Is it really that bad in the United States? Every day, this country displays to me how lucky I am to be here and not there.
On the other side of the planet, an influential election is taking place in Iran. Hard-line candidate Ibrahim Raisi is challenging incumbent Hassan Rouhani to become the next Iranian president in this Friday’s election. Rouhani has been known as a moderate president during his five years as the head of the country. His moderation is not exactly humanistic, many say.
During his tenure, Rouhani has been an enemy to the advancement of human rights in the Middle East and the rest of the world. According to Human Rights Watch, Rouhani has not fulfilled many of his campaign promises he made when he first ran for office. Drug-related offenders have been executed at an alarming rate and free speech continues to be a massive hurdle for Iranians. Facebook, Twitter, and hundreds of websites are barred from use.
Here in America, no matter how hard he has tried, Donald Trump has not been able to block any portion of the first amendment that has and will continue to be used against him during his time as president.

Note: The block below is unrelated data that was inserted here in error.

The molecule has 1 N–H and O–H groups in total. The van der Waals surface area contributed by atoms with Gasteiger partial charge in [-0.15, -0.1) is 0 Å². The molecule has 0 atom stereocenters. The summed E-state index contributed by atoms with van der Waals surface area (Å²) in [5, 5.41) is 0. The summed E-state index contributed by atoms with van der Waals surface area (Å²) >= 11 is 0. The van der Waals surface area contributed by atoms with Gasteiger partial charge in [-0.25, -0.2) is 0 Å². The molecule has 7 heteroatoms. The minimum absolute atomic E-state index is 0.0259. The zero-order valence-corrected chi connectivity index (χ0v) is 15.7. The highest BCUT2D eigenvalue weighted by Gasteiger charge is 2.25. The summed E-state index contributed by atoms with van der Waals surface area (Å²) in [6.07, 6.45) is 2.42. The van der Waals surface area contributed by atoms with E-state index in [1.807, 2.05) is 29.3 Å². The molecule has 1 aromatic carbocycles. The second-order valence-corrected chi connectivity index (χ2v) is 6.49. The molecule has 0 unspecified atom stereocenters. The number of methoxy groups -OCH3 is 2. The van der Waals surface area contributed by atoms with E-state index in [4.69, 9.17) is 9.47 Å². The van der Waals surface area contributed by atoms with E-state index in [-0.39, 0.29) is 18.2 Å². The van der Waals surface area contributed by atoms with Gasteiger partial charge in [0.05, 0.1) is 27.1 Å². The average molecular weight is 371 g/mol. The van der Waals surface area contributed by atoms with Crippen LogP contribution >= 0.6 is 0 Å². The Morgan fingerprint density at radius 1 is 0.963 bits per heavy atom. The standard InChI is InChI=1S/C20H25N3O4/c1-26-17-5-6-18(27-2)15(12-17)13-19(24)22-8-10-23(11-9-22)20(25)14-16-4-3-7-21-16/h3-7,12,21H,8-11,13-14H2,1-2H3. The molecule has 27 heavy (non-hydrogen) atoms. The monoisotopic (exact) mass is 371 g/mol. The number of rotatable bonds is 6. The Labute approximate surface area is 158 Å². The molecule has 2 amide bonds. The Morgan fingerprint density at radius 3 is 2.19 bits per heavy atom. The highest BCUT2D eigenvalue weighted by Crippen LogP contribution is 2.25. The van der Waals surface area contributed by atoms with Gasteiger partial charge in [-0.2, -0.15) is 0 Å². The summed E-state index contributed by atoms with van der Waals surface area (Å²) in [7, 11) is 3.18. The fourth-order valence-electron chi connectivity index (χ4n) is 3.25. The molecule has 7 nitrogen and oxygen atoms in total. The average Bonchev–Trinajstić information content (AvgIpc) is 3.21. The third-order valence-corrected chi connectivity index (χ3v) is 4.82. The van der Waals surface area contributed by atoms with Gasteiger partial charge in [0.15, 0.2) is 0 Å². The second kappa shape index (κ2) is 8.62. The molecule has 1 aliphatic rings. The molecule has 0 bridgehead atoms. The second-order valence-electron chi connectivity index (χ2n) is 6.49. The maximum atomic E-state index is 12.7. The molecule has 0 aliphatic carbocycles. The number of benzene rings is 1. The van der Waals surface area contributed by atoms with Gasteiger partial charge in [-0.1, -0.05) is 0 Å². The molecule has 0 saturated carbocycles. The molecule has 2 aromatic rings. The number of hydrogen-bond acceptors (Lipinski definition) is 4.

Over in Iran, users of Telegram and Instagram have been subject to arrest by the Islamic Revolutionary Guards Corps. This proves to me just another reason why we have been so blessed in this country. Freely, we can say what we want, post what we want, and spread all the fake news that our little heart’s desire. Even our nation’s president can say whatever he wants, showcasing just how free our press stands.
As I sit in Tim Ryan’s congressional office on my second day, it is clear to see and hear the frustration around me with the Trump presidency. Some of the calls to the office that I answer as an intern are simply therapy sessions for people worried about our president and his ties to Russia. And believe me, there have been many. Nevertheless, I sit here – writing what I want.
Here in America, the debates are about if a drug offender should be incarcerated for ten years or two. In Iran, a drug-related offense can lead to an execution.
How lucky is the American public?